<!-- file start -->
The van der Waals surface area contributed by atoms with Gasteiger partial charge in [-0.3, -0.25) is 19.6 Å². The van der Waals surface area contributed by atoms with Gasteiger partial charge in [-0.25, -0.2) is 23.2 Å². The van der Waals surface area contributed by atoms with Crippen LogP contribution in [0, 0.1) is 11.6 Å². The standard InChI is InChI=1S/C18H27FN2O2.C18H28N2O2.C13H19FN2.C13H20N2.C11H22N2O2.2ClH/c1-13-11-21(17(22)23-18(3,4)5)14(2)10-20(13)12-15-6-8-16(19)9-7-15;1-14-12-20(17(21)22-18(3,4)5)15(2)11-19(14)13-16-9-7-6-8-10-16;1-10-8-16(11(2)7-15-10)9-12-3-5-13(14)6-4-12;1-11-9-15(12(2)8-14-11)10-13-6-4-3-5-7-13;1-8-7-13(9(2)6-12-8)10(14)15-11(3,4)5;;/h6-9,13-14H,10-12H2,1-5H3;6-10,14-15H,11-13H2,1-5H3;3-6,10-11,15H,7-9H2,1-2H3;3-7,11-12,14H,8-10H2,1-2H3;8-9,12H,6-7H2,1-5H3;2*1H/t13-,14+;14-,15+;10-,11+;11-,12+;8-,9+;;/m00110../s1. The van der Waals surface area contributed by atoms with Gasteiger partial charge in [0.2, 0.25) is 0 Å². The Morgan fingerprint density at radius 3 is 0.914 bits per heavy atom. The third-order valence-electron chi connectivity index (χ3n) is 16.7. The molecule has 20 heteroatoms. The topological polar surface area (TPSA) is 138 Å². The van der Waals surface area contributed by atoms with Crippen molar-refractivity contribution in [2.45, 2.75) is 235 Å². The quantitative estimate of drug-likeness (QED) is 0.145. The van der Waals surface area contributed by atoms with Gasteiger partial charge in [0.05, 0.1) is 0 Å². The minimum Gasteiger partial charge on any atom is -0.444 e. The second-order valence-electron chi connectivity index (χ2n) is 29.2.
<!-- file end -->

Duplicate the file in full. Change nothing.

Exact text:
The van der Waals surface area contributed by atoms with Gasteiger partial charge in [-0.3, -0.25) is 19.6 Å². The van der Waals surface area contributed by atoms with Gasteiger partial charge in [-0.25, -0.2) is 23.2 Å². The van der Waals surface area contributed by atoms with Crippen LogP contribution in [0, 0.1) is 11.6 Å². The standard InChI is InChI=1S/C18H27FN2O2.C18H28N2O2.C13H19FN2.C13H20N2.C11H22N2O2.2ClH/c1-13-11-21(17(22)23-18(3,4)5)14(2)10-20(13)12-15-6-8-16(19)9-7-15;1-14-12-20(17(21)22-18(3,4)5)15(2)11-19(14)13-16-9-7-6-8-10-16;1-10-8-16(11(2)7-15-10)9-12-3-5-13(14)6-4-12;1-11-9-15(12(2)8-14-11)10-13-6-4-3-5-7-13;1-8-7-13(9(2)6-12-8)10(14)15-11(3,4)5;;/h6-9,13-14H,10-12H2,1-5H3;6-10,14-15H,11-13H2,1-5H3;3-6,10-11,15H,7-9H2,1-2H3;3-7,11-12,14H,8-10H2,1-2H3;8-9,12H,6-7H2,1-5H3;2*1H/t13-,14+;14-,15+;10-,11+;11-,12+;8-,9+;;/m00110../s1. The van der Waals surface area contributed by atoms with Gasteiger partial charge in [0.2, 0.25) is 0 Å². The Morgan fingerprint density at radius 3 is 0.914 bits per heavy atom. The third-order valence-electron chi connectivity index (χ3n) is 16.7. The molecule has 20 heteroatoms. The topological polar surface area (TPSA) is 138 Å². The van der Waals surface area contributed by atoms with Crippen molar-refractivity contribution in [2.45, 2.75) is 235 Å². The quantitative estimate of drug-likeness (QED) is 0.145. The van der Waals surface area contributed by atoms with Gasteiger partial charge in [0.05, 0.1) is 0 Å². The minimum Gasteiger partial charge on any atom is -0.444 e. The second-order valence-electron chi connectivity index (χ2n) is 29.2.